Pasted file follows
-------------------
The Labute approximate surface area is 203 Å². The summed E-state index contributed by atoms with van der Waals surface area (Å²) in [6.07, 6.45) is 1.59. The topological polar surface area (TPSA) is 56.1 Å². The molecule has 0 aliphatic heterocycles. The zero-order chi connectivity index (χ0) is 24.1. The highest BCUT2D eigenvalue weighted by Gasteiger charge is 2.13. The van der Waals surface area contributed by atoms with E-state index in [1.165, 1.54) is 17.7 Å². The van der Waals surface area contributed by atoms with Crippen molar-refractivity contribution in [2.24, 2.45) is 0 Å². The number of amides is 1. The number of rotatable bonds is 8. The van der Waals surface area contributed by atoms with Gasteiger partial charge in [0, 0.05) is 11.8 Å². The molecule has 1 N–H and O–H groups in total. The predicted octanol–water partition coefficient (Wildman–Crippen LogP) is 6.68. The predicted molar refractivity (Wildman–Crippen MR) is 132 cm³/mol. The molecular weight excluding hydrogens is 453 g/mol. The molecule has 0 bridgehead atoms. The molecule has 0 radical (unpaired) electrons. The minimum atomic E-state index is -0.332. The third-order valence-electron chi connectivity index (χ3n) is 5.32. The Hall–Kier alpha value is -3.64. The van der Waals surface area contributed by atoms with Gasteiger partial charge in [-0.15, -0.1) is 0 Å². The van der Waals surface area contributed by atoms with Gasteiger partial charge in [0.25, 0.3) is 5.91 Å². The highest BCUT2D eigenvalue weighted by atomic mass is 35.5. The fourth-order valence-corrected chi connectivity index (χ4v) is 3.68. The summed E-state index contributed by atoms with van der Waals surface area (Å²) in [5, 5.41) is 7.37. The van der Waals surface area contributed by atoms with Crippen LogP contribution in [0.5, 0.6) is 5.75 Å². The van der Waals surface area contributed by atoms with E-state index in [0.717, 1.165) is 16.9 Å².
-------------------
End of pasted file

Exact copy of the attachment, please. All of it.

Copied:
The Labute approximate surface area is 203 Å². The summed E-state index contributed by atoms with van der Waals surface area (Å²) in [6.07, 6.45) is 1.59. The topological polar surface area (TPSA) is 56.1 Å². The molecule has 0 aliphatic heterocycles. The zero-order chi connectivity index (χ0) is 24.1. The highest BCUT2D eigenvalue weighted by Gasteiger charge is 2.13. The van der Waals surface area contributed by atoms with E-state index in [1.165, 1.54) is 17.7 Å². The van der Waals surface area contributed by atoms with Crippen molar-refractivity contribution in [2.24, 2.45) is 0 Å². The number of amides is 1. The number of rotatable bonds is 8. The van der Waals surface area contributed by atoms with Gasteiger partial charge in [0, 0.05) is 11.8 Å². The molecule has 1 N–H and O–H groups in total. The predicted octanol–water partition coefficient (Wildman–Crippen LogP) is 6.68. The predicted molar refractivity (Wildman–Crippen MR) is 132 cm³/mol. The molecular weight excluding hydrogens is 453 g/mol. The molecule has 0 bridgehead atoms. The molecule has 0 radical (unpaired) electrons. The minimum atomic E-state index is -0.332. The third-order valence-electron chi connectivity index (χ3n) is 5.32. The Hall–Kier alpha value is -3.64. The van der Waals surface area contributed by atoms with Gasteiger partial charge in [-0.15, -0.1) is 0 Å². The van der Waals surface area contributed by atoms with Gasteiger partial charge in [0.25, 0.3) is 5.91 Å². The highest BCUT2D eigenvalue weighted by atomic mass is 35.5. The fourth-order valence-corrected chi connectivity index (χ4v) is 3.68. The summed E-state index contributed by atoms with van der Waals surface area (Å²) in [5, 5.41) is 7.37. The van der Waals surface area contributed by atoms with Crippen LogP contribution in [0.5, 0.6) is 5.75 Å². The van der Waals surface area contributed by atoms with E-state index in [0.717, 1.165) is 16.9 Å².